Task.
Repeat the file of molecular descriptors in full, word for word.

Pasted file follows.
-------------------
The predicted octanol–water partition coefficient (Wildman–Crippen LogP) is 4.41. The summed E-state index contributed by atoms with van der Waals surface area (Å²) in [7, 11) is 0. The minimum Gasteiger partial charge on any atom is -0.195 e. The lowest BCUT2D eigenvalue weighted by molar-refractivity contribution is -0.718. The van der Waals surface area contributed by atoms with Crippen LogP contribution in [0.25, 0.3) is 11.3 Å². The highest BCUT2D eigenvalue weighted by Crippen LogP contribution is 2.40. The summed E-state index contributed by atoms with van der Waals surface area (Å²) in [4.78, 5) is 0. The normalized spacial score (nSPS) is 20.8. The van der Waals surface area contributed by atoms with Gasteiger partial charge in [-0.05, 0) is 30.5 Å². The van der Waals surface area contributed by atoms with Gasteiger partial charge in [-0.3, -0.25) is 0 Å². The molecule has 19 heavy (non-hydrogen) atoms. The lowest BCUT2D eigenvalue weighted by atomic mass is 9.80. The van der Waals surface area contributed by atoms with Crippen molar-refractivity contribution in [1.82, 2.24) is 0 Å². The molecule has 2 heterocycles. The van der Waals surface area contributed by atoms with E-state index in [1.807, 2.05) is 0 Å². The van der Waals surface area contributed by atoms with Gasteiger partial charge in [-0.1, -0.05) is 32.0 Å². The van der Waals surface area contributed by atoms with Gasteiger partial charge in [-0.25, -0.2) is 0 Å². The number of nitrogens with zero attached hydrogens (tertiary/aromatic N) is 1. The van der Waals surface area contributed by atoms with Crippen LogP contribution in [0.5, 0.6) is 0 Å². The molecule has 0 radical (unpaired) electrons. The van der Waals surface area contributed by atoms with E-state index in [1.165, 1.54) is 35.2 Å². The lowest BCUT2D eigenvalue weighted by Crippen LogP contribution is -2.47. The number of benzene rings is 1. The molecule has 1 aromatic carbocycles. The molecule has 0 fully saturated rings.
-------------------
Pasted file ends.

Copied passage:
The predicted octanol–water partition coefficient (Wildman–Crippen LogP) is 4.41. The summed E-state index contributed by atoms with van der Waals surface area (Å²) in [7, 11) is 0. The minimum Gasteiger partial charge on any atom is -0.195 e. The lowest BCUT2D eigenvalue weighted by molar-refractivity contribution is -0.718. The van der Waals surface area contributed by atoms with Crippen LogP contribution in [0.25, 0.3) is 11.3 Å². The highest BCUT2D eigenvalue weighted by Crippen LogP contribution is 2.40. The summed E-state index contributed by atoms with van der Waals surface area (Å²) in [4.78, 5) is 0. The normalized spacial score (nSPS) is 20.8. The van der Waals surface area contributed by atoms with Gasteiger partial charge in [-0.05, 0) is 30.5 Å². The van der Waals surface area contributed by atoms with Gasteiger partial charge in [-0.3, -0.25) is 0 Å². The molecule has 19 heavy (non-hydrogen) atoms. The lowest BCUT2D eigenvalue weighted by atomic mass is 9.80. The van der Waals surface area contributed by atoms with Crippen molar-refractivity contribution in [1.82, 2.24) is 0 Å². The molecule has 2 heterocycles. The van der Waals surface area contributed by atoms with E-state index in [1.807, 2.05) is 0 Å². The van der Waals surface area contributed by atoms with Gasteiger partial charge in [-0.1, -0.05) is 32.0 Å². The van der Waals surface area contributed by atoms with Gasteiger partial charge in [-0.25, -0.2) is 0 Å². The number of nitrogens with zero attached hydrogens (tertiary/aromatic N) is 1. The van der Waals surface area contributed by atoms with Crippen LogP contribution in [0.5, 0.6) is 0 Å². The molecule has 0 radical (unpaired) electrons. The van der Waals surface area contributed by atoms with E-state index in [1.165, 1.54) is 35.2 Å². The lowest BCUT2D eigenvalue weighted by Crippen LogP contribution is -2.47. The number of benzene rings is 1. The molecule has 1 aromatic carbocycles. The molecule has 0 fully saturated rings.